Some of the ideas discussed in this blog are published in my new book called "The Stonehenge Bluestones" -- due for publication on June 1st 2018. After that, it will be available by post and through good bookshops everywhere. Bad bookshops might not have it....
To order, click

Monday, 23 April 2018

Strange till near Stackpole Head

A couple of days ago, on this very beautiful stretch of coast, on the cliffs of Stackpole Warren, between Mowingward and Raming Hole, I encountered several exposures of rather interesting till.  It's something of a miracle that I am still here to tell the tale, because accessible clifftop exposures are few and far between on the top of these vertical limestone cliffs.  Taking samples is very difficult in most cases, and even getting photos requires rather a good head for heights.  It's a good job I don't suffer from vertigo......

Anyway, to the till.  Here are some pics:

All being well, you can click to enlarge each of the above.  The most striking characteristic is the presence of abundant quartz pebbles and cobbles.  Some of them are broken, but many are intact -- having survived glacial transport from not very far away.  But where did the pebbles come from?  At Flimston, a few kms to the west, there are some claypits in which the famous Flimston Oligocene clays are exposed. Organic remains confirm the age.  They are up to 15 m thick, and appear to have been laid down in lacustrine conditions;  that's interesting in itself, given that the bedrock is highly fractured Carboniferous Limestone.  But associated with the clays (probably above them) are deposits of beautifully rounded quartz pebbles and boulders -- assumed by geologists to be Pliocene river or beach deposits laid down in association with the formation of the coastal platform.  Because virtually all the land hereabouts is within the Castlemartin tank firing range, examination of the ground surface is not encouraged;  but rumour has it that deposits of quartz pebbles are quite widespread.  So the pebbles might have come from the existing land surface to the west of the find site, or from a clifftop area which has subsequently been destroyed by marine erosion.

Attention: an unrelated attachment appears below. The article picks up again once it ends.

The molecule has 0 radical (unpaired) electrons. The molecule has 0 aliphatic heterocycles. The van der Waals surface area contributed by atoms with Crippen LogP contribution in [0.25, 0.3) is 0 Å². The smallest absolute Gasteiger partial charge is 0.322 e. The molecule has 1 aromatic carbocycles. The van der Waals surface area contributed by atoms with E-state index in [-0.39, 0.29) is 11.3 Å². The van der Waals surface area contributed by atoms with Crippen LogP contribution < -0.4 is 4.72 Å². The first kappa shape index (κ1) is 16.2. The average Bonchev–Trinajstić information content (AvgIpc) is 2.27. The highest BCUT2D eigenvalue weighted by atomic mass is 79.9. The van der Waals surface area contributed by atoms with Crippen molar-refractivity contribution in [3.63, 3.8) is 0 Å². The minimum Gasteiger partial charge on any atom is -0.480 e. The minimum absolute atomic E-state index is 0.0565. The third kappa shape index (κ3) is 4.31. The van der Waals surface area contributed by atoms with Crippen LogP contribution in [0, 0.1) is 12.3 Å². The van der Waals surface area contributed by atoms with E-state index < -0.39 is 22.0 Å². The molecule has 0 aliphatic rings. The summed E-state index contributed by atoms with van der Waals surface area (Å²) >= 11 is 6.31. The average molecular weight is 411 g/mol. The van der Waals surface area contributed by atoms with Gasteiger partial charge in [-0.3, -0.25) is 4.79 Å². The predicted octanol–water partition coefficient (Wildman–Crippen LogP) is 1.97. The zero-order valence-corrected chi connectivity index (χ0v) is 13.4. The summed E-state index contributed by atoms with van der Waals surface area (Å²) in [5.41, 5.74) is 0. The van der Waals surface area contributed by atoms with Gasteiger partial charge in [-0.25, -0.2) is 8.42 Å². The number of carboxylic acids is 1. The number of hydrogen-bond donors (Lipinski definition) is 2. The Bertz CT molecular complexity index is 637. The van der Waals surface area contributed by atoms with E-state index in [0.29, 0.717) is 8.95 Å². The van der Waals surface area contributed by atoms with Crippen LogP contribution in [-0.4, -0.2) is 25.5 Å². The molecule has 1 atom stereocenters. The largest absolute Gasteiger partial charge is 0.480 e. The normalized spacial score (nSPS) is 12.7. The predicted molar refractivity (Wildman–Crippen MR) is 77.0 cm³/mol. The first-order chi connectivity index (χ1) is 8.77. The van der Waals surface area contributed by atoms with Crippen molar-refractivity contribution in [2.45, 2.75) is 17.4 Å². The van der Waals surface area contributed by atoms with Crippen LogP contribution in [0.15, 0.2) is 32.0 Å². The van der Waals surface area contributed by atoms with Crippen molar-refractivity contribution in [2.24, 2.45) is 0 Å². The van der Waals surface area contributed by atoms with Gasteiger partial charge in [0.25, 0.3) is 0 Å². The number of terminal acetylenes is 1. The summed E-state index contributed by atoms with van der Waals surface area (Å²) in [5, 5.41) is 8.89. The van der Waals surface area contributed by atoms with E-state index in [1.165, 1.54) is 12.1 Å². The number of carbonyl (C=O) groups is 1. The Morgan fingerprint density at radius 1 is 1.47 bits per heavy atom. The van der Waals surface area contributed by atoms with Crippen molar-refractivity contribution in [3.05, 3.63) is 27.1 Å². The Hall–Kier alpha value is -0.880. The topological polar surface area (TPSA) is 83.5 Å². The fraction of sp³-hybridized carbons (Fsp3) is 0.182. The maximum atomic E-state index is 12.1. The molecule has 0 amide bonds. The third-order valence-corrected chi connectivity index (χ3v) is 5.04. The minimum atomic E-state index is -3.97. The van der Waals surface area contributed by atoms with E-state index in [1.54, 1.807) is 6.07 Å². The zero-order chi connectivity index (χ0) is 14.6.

I have no idea how thick or extensive this till layer might be, but it is certainly more than a metre thick in places.  The matrix is sandy and silty, and the deposit is not cemented, suggesting that it is probably Late Devensian in age.  If you look in detail at the photos, you can see pebbles of all shapes and sizes, and the main rock types represented are limestone (as one would expect), shales and mudstones, sandstones and grits (some of them clearly from Old Red Sandstone outcrops either offshore or near the mouth of Milford Haven), and flints.  I did not have time, on a very quick visit, to hunt for igneous pebbles -- but I would not be surprised if they are present in small numbers.

So the conclusion has to be that the ice topped the cliffs in the Stackpole Warren area.  We should not be surprised by this, given that till (apparently of Late Devensian age)  is also to be seen at Swanlake and on Caldey Island.

I'm intrigued by the similarities between the tills at Swanlake and Stackpole and on Caldey Island with the tills exposed in the low cliffs of the Isles of Scilly.  They look very similar, and they must surely be the same age.........

No comments: